Sympathy and care towards people with drug dependence

Overall, relatively strong feelings of sympathy and care were expressed in the survey, with more people agreeing than disagreeing with almost every statement on this topic. Just over half of respondents agreed that drug dependence is an illness (58% agreed), people with a history of drug dependence are too often demonised in the media (55%) and that we have a responsibility to care for people with drug dependence (53%).

However, there were lower levels of agreement in relation to the need to adopt a more tolerant attitude towards people with a history of drug dependence in our society (42% agreed). Respondents were less sure in their opinions in relation to the final statement, that people with a history of drug dependence are less of a danger than most people think: 32% agreed, 34% disagreed and the remainder said 'neither/nor' or 'don't know'.

Fear and exclusion of people with a history of drug dependence

There was some evidence of fear in relation to people with a history of drug dependence or those in recovery, with half of the sample (50%) agreeing that they would not wish to have someone who has been dependent on drugs as a neighbour. Just less than half (44%) agreed that those with a history of drug dependence are a burden on society.

Around a third of the sample agreed that people with a history of drug dependence should be excluded from taking public office (34%), although a similar proportion disagreed with this statement (39%). Views were similarly split in relation to whether it was foolish to enter into a relationship with someone with a history of drug dependence even if they seemed recovered (32% agreed, 38% disagreed).

A higher proportion disagreed than agreed that residents have nothing to fear from people obtaining drug treatment services in their neighbourhood (46% disagreed; 23% agreed) or that most people with a history of drug dependence could be trusted as babysitters (38% disagreed, 19% agreed, although overall 43% said 'neither/nor' or 'don't know').

These findings suggest that, while many people have sympathy for those who have experienced drug dependence, a significant minority have concerns about personal contact with such people, either through relationships, being in the same community or allowing them to babysit for children.

Acceptance and integration of people with a history of drug dependence

Despite the evidence of some fear in relation to people who have experienced drug dependence, respondents did also show high levels of agreement with statements about acceptance and integration, indicating a strong sense that people recovering from drug dependence should be included in the community and a recognition that this kind of issue could affect anyone.

The strongest agreement was evident for the statements that virtually anyone can become dependent on drugs (73% agreed) and that it is important for people recovering from drug dependence to be part of the community (64% agreed). Just under half (47%) agreed that people recovering from drug dependence should have the same rights to a job as anyone else. There was strong disagreement with the assertion that people who become dependent on drugs are basically just bad people (71% disagreed, one of the strongest levels of disagreement observed across all of the 25 statements).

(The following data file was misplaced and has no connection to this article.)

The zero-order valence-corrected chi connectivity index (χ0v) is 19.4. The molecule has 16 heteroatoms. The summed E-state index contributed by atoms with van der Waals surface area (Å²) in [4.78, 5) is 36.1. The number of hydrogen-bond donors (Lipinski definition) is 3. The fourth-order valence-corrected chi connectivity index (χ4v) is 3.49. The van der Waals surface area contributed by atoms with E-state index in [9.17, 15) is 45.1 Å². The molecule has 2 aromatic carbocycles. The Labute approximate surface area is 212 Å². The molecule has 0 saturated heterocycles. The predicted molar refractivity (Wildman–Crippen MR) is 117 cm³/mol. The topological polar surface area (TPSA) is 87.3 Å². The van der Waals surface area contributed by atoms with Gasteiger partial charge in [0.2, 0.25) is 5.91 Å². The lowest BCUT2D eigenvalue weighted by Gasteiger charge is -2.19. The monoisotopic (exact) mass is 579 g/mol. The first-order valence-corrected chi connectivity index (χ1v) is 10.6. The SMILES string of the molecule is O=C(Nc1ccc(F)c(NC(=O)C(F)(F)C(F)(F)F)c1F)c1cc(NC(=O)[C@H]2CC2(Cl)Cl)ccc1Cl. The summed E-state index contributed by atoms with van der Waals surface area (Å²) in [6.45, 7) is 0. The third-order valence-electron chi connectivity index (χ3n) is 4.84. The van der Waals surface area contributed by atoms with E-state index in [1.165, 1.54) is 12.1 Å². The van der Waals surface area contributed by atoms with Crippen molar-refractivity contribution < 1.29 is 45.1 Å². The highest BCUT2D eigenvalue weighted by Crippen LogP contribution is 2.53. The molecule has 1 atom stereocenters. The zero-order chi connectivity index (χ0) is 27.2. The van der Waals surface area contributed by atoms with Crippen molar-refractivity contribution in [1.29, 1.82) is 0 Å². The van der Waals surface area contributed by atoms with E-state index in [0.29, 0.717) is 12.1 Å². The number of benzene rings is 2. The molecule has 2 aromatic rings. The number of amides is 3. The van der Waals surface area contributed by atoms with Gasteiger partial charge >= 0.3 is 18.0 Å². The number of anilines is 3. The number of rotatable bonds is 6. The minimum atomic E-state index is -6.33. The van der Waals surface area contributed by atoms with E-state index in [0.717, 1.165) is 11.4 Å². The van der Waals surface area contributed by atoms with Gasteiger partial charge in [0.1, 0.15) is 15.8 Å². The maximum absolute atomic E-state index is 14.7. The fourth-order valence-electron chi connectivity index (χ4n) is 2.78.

Recovery from drug dependence

Just under four in ten respondents (37%) agreed that people can never completely recover from drug dependence, although a similar proportion (32%) disagreed. There was strong disagreement that taking medication such as methadone represents recovery from drug dependence: three quarters (74%) disagreed - the strongest level of disagreement for any of the 25 statements included in the survey.

Attitudes towards family members of people with drug dependence

There were generally low levels of agreement with the statements about stigma in relation to family members. Just over one in ten respondents (12%) agreed that most people would not become drug dependent if they had good parents, and around a quarter (26%) agreed that parents should not let their children play with the children of someone with a history of drug dependence. Although levels of agreement with these statements were lower than for some of the other statements specifically about people with a history of drug dependence, these findings do suggest that to some extent the stigma affects family members as well as the individual.

Perceived acceptability of different types of drug use

In order to explore whether the general public holds different views of drug use depending on the type of drug, the survey asked how acceptable respondents considered the following types of drug use to be:

  • Smoking cannabis a few times a week
  • Using methadone [1] for 10 years or more
  • Using 'party drugs' ( e.g. ecstasy/other illegal stimulants) at the weekend
  • Using heroin on a daily basis for six months
  • Using cocaine every day
  • Using heroin on a daily basis for 10 years or more

All six types of drug use were judged to be unacceptable, with mean scores ranging from 7.10 to 9.48, where 1 is very acceptable and 10 is not at all acceptable.

Using heroin daily for ten or more years was seen as the least acceptable type of drug use, with almost eight in ten (78%) respondents scoring this the maximum '10' (not at all acceptable). Both using heroin daily for six months (75%) and using cocaine every day (74%) were seen as not at all acceptable by three quarters of respondents.The use of party drugs was deemed not at all acceptable by just over half of those sampled (56%), while using methadone for ten years or more was viewed as not at all acceptable by just under half of respondents (48%).